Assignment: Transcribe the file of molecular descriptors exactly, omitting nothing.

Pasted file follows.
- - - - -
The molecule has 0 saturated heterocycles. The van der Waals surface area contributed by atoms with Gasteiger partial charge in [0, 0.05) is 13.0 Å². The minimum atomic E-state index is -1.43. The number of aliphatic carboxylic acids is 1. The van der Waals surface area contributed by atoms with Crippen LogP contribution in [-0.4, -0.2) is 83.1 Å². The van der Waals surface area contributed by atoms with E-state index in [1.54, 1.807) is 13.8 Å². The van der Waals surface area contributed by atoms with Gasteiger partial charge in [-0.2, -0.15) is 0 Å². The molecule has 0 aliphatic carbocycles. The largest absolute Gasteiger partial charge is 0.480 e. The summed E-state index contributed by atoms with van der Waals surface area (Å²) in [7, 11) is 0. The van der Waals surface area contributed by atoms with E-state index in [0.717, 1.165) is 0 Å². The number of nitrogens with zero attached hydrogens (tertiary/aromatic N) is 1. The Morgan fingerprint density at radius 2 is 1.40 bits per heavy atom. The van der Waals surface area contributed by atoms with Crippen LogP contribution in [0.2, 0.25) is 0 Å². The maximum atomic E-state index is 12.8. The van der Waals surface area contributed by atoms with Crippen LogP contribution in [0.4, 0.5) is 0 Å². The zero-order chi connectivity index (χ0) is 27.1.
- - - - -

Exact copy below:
The molecule has 0 saturated heterocycles. The van der Waals surface area contributed by atoms with Gasteiger partial charge in [0, 0.05) is 13.0 Å². The minimum atomic E-state index is -1.43. The number of aliphatic carboxylic acids is 1. The van der Waals surface area contributed by atoms with Crippen LogP contribution in [-0.4, -0.2) is 83.1 Å². The van der Waals surface area contributed by atoms with E-state index in [1.54, 1.807) is 13.8 Å². The van der Waals surface area contributed by atoms with Gasteiger partial charge in [-0.2, -0.15) is 0 Å². The molecule has 0 aliphatic carbocycles. The largest absolute Gasteiger partial charge is 0.480 e. The summed E-state index contributed by atoms with van der Waals surface area (Å²) in [7, 11) is 0. The van der Waals surface area contributed by atoms with E-state index in [0.717, 1.165) is 0 Å². The number of nitrogens with zero attached hydrogens (tertiary/aromatic N) is 1. The Morgan fingerprint density at radius 2 is 1.40 bits per heavy atom. The van der Waals surface area contributed by atoms with Crippen LogP contribution in [0.2, 0.25) is 0 Å². The maximum atomic E-state index is 12.8. The van der Waals surface area contributed by atoms with Crippen LogP contribution in [0.4, 0.5) is 0 Å². The zero-order chi connectivity index (χ0) is 27.1.